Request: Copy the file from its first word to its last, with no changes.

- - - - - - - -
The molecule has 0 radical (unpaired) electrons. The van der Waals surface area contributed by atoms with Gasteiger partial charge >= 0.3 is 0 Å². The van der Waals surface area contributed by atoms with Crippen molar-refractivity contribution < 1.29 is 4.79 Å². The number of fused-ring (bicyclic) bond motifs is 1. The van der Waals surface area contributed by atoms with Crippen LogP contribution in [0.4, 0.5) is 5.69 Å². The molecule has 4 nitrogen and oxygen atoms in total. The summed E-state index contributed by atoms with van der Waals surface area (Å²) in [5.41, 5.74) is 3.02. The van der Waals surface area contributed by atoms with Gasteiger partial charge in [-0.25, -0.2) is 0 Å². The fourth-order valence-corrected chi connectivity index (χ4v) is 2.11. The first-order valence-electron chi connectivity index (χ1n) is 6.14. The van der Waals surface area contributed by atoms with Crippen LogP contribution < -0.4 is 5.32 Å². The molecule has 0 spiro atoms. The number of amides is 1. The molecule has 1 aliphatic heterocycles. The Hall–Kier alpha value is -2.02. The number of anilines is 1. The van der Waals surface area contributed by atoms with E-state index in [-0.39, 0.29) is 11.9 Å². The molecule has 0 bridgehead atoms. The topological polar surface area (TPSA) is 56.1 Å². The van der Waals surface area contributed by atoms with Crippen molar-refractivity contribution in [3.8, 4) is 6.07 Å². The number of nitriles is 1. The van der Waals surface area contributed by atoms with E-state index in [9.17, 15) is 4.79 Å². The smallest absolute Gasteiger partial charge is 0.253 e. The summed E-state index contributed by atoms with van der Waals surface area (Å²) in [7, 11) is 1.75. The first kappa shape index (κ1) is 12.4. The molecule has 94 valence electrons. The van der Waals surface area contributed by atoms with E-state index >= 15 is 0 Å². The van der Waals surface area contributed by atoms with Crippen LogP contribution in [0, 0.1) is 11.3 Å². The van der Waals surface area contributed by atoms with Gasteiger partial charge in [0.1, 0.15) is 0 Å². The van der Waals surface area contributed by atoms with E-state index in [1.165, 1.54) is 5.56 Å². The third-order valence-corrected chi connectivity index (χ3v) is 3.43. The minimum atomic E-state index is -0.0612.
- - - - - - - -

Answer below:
The molecule has 0 radical (unpaired) electrons. The van der Waals surface area contributed by atoms with Gasteiger partial charge >= 0.3 is 0 Å². The van der Waals surface area contributed by atoms with Crippen molar-refractivity contribution < 1.29 is 4.79 Å². The number of fused-ring (bicyclic) bond motifs is 1. The van der Waals surface area contributed by atoms with Crippen LogP contribution in [0.4, 0.5) is 5.69 Å². The molecule has 4 nitrogen and oxygen atoms in total. The summed E-state index contributed by atoms with van der Waals surface area (Å²) in [5.41, 5.74) is 3.02. The van der Waals surface area contributed by atoms with Gasteiger partial charge in [-0.25, -0.2) is 0 Å². The fourth-order valence-corrected chi connectivity index (χ4v) is 2.11. The first-order valence-electron chi connectivity index (χ1n) is 6.14. The van der Waals surface area contributed by atoms with Crippen LogP contribution < -0.4 is 5.32 Å². The molecule has 0 spiro atoms. The number of amides is 1. The molecule has 1 aliphatic heterocycles. The Hall–Kier alpha value is -2.02. The number of anilines is 1. The van der Waals surface area contributed by atoms with E-state index in [-0.39, 0.29) is 11.9 Å². The molecule has 0 bridgehead atoms. The topological polar surface area (TPSA) is 56.1 Å². The van der Waals surface area contributed by atoms with Crippen molar-refractivity contribution in [3.8, 4) is 6.07 Å². The number of nitriles is 1. The van der Waals surface area contributed by atoms with E-state index in [9.17, 15) is 4.79 Å². The smallest absolute Gasteiger partial charge is 0.253 e. The summed E-state index contributed by atoms with van der Waals surface area (Å²) in [7, 11) is 1.75. The first kappa shape index (κ1) is 12.4. The molecule has 94 valence electrons. The van der Waals surface area contributed by atoms with E-state index >= 15 is 0 Å². The van der Waals surface area contributed by atoms with Crippen LogP contribution in [0, 0.1) is 11.3 Å². The van der Waals surface area contributed by atoms with Gasteiger partial charge in [0.1, 0.15) is 0 Å². The van der Waals surface area contributed by atoms with E-state index in [1.165, 1.54) is 5.56 Å². The third-order valence-corrected chi connectivity index (χ3v) is 3.43. The minimum atomic E-state index is -0.0612.